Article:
Government shutdowns present challenges for many Americans. For federal contractors, the potential shutdown on Sept. 30 could be particularly challenging.
While there is no way to know how long this one could last (the shutdown of 2018-19 lasted 35 days), contractors should be prepared for all scenarios. Here we offer action items government contractors should consider before the shutdown begins.
✔ Compile a list of all active contracts/grants and a list of all pending contract awards.
✔ For each active contract/grant, note the following:
• Is my effort currently funded?
• Is it possible to continue performing, or will the inability to access federal facilities or personnel make it impossible?
• Does the work fit within an exception from shutting down, e.g.:
– (1) expressly authorized by statute;
– (2) avoids imminent threat to the safety of human life or protection of property;
– (3) necessary to the President’s constitutional duties or
– (4) necessarily implied by 1-3.
• How will all employees assigned to the contract/grant be affected?
– Must continue to work in a federal facility;
– Can continue working at contractor facility/remote;
– Must stop work;
– Can be reassigned to other work;
– May need to be furloughed.
• Has the Contracting Officer given specific direction about continuing or ceasing performance?
✔ Assuming that obligations will continue but that federal payments will cease:
• How will I mitigate costs?
• How will I cover payroll and expenses, e.g., line of credit?
• How will I track shutdown costs to support a potential future claim?
✔ Make a deliberate plan for employees:
• Direct employees to take leave where possible;
• Manage salaried workers who are entitled to a full week’s pay if they do any work;
• Manage (e.g., disable access to) work laptops and devices to enforce stop work directives;
• Vet any planned employment actions with counsel..
Additional Information and FAQs
Pending awards. In general, agencies may not award new contracts during a shutdown. But many awards are likely to be made on the eve of a shutdown. This may create unique questions concerning the timing of any bid protest. Those in such a situation should consult protest counsel immediately.
Shutdowns are conducted Agency by Agency. The White House maintains a list of Agency-specific shutdown plans. Reach out to your Contracting Officer or Agreements Officer to seek any additional specific direction.
Should I stop work? In general, you should only stop work at the Government’s direction. Where performance under an already-issued contract or grant is not impacted by a lapse in appropriations, performance can continue. Generally, agencies may not incur a new obligation during a shutdown by signing a new contract or grant, by extending a contract or a grant, or by exercising a renewal option. But an agency may incur an obligation (e.g., by awarding a contract to support an emergency activity, such as the minimal necessary guard services to protect a facility), but the agency cannot pay the contractor until appropriations are enacted.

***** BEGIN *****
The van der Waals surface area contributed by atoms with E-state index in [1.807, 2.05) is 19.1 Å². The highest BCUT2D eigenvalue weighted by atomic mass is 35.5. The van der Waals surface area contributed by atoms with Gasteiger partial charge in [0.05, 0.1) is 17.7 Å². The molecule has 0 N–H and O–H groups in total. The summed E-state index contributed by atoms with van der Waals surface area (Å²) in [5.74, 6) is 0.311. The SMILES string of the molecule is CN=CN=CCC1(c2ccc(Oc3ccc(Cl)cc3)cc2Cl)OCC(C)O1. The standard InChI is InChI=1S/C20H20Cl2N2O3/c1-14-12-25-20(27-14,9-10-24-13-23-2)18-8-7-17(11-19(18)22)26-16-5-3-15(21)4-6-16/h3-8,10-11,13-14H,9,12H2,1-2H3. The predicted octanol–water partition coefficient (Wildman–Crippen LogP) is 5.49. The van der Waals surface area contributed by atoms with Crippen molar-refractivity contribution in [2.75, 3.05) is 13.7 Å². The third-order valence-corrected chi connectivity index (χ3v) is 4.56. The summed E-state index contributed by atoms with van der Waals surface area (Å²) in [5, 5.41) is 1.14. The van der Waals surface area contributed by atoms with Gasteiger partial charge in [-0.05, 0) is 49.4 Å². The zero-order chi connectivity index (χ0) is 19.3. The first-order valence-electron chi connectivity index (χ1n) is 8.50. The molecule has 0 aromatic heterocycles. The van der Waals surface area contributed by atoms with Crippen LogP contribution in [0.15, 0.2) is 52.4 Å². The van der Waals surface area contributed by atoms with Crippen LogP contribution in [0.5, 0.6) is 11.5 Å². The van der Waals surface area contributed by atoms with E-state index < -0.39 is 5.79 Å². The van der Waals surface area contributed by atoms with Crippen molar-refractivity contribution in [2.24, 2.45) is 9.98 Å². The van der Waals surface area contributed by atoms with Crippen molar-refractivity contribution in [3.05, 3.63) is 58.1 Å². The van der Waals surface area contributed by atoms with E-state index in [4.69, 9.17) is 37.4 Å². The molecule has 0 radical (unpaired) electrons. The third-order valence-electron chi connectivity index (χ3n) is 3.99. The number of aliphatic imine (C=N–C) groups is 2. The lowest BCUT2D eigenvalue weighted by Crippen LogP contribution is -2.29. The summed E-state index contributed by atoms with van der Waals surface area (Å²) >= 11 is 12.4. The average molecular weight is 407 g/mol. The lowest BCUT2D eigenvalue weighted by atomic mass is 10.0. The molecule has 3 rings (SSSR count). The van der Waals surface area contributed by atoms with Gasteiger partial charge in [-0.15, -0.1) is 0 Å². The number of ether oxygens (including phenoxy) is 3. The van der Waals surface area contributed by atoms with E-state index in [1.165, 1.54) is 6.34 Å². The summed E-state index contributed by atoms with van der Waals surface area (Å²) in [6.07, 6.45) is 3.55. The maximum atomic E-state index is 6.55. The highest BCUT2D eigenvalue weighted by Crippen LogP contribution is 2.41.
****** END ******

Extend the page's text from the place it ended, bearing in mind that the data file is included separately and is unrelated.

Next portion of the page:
Will I get paid? In general, routine, ongoing operational and administrative activities relating to contract or grant administration (including payment processing) cannot continue when there is a lapse in funding. An Agency may continue to make payments if funds have already been obligated in prior years, with “no-year” or multi-year funding.
IT Contracts. For IT operations, agencies must take into consideration the agency’s cybersecurity risk posture and avoid making determinations that would result in any imminent threat to Federal property. However, support for the continued operation of the single system (whether by agency IT staff or by a contractor) should be the minimum necessary to maintain functionality and ensure the security and integrity of the system. In addition, the mere benefit of continued access by the public to information about the agency’s activities would not warrant the retention of personnel or the obligation of funds to maintain (or update) the agency’s website during such a lapse. When the lack of IT access affects interactions with an agency and the public, agencies may extend deadlines for activities as necessary to compensate for the period of the lapse in appropriations and the unavailability of the website.
OMB has a list of frequently asked questions:
The Congressional Research Service has some reports relevant to shutdowns:
- Past Government Shutdowns: Key Resources (Sept. 22, 2023)
- Federal Funding Gaps: A Brief Overview (Sept. 7, 2023)
- How a Government Shutdown Affects Government Contracts (Jan. 10, 2019)
The above list of government contractor considerations relies upon past Government policies and practices. It is not provided as legal advice. Every contractor/grantee should seek specific direction from its Contracting Officer or Agreements Officer. In the event of a Government Shutdown that is not yet resolved, Greenberg Traurig will host a webinar giving an update on the shutdown for contractors with a Q&A session on Tuesday Oct. 3 at 4 p.m. ET. Please click here to RSVP for this event.